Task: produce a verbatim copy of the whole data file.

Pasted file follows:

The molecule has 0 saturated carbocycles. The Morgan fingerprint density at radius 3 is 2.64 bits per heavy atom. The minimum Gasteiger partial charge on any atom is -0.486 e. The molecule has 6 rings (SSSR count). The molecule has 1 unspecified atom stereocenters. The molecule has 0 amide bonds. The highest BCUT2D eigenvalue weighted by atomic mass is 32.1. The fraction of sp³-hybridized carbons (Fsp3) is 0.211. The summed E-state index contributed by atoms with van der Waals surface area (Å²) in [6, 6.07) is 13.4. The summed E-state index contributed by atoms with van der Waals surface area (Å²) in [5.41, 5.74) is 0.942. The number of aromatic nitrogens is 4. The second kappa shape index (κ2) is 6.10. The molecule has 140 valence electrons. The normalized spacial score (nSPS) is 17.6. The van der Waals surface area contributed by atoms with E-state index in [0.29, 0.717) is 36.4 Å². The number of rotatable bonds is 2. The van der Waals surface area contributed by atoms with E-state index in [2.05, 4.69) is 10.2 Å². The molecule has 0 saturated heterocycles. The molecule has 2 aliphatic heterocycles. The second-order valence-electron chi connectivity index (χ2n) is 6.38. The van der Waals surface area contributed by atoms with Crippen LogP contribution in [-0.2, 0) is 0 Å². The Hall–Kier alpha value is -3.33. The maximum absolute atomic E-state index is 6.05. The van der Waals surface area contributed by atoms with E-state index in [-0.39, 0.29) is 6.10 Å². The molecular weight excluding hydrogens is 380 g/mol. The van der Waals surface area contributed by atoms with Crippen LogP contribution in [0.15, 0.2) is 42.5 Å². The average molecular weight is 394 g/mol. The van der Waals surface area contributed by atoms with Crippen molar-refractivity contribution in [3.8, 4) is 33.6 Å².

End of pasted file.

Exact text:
The molecule has 0 saturated carbocycles. The Morgan fingerprint density at radius 3 is 2.64 bits per heavy atom. The minimum Gasteiger partial charge on any atom is -0.486 e. The molecule has 6 rings (SSSR count). The molecule has 1 unspecified atom stereocenters. The molecule has 0 amide bonds. The highest BCUT2D eigenvalue weighted by atomic mass is 32.1. The fraction of sp³-hybridized carbons (Fsp3) is 0.211. The summed E-state index contributed by atoms with van der Waals surface area (Å²) in [6, 6.07) is 13.4. The summed E-state index contributed by atoms with van der Waals surface area (Å²) in [5.41, 5.74) is 0.942. The number of aromatic nitrogens is 4. The second kappa shape index (κ2) is 6.10. The molecule has 140 valence electrons. The normalized spacial score (nSPS) is 17.6. The van der Waals surface area contributed by atoms with E-state index in [0.29, 0.717) is 36.4 Å². The number of rotatable bonds is 2. The van der Waals surface area contributed by atoms with E-state index in [2.05, 4.69) is 10.2 Å². The molecule has 0 saturated heterocycles. The molecule has 2 aliphatic heterocycles. The second-order valence-electron chi connectivity index (χ2n) is 6.38. The van der Waals surface area contributed by atoms with Crippen LogP contribution in [-0.2, 0) is 0 Å². The Hall–Kier alpha value is -3.33. The maximum absolute atomic E-state index is 6.05. The van der Waals surface area contributed by atoms with E-state index in [-0.39, 0.29) is 6.10 Å². The molecular weight excluding hydrogens is 380 g/mol. The van der Waals surface area contributed by atoms with Crippen LogP contribution in [0.15, 0.2) is 42.5 Å². The average molecular weight is 394 g/mol. The van der Waals surface area contributed by atoms with Crippen molar-refractivity contribution in [3.8, 4) is 33.6 Å².